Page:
Is that Zulu or Sotho?

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There are 11 official languages in South Africa. Emily shares some of her challenges and vulnerabilities in learning a new language or tow:

The title of this post displays a question that I have asked more times than I can remember. From my experience so far (three weeks already – woah!!), most people in my area speak either Zulu or Sotho (pronounced Soo-too). However, I am still fairly slow at recognizing when either language is being spoken. For the most part, the people at DAM [Diaconia AIDS Ministry] speak Sotho, so most of the time I can just assume that is what I am listening to. At the mall today, however, a salesperson started a conversation with me and tried to teach me how to say “How may I help you?” This was when my “go-to question” came out. Turns out, she was teaching me Sotho, which was a relief for me because that is what most people have been trying to teach me. Rather than attempt to learn both Sotho and Zulu, I think that one new language is enough for me. 🙂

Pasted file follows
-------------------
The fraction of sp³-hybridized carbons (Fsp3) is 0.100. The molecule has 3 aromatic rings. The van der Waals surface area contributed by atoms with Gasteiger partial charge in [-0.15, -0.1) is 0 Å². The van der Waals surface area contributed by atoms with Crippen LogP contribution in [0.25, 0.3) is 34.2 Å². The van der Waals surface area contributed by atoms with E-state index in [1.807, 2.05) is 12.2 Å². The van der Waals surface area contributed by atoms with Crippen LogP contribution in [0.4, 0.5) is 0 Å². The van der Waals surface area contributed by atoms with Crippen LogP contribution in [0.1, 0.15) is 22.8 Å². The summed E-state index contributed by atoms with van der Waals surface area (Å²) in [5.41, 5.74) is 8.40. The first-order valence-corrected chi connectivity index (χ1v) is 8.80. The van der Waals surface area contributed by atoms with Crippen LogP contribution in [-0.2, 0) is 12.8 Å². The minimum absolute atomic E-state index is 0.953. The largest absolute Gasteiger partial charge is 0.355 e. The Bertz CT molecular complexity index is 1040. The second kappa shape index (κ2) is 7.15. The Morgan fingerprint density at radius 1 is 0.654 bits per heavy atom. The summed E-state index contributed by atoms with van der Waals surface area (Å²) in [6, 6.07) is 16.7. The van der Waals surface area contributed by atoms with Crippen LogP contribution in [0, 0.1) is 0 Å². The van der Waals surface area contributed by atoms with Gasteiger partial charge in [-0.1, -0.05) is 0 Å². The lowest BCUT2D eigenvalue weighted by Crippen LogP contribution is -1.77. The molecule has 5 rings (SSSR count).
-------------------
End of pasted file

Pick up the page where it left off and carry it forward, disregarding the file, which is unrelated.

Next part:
In my short time here, I have become partly fascinated and partly annoyed with languages.  I am fascinated because I have sat in on so many conversations of which I had no idea what was being discussed. There have been many times when I have been the only person who doesn’t speak the language at all. I have had people try to teach me words, then chuckle when I try to pronounce them. I am also frustrated because I have noticed that I am literally the only person I know here that only speaks one language. Every South African I have met speaks their mother tongue as well as English. The German volunteers I work with speak German and English. I only speak English.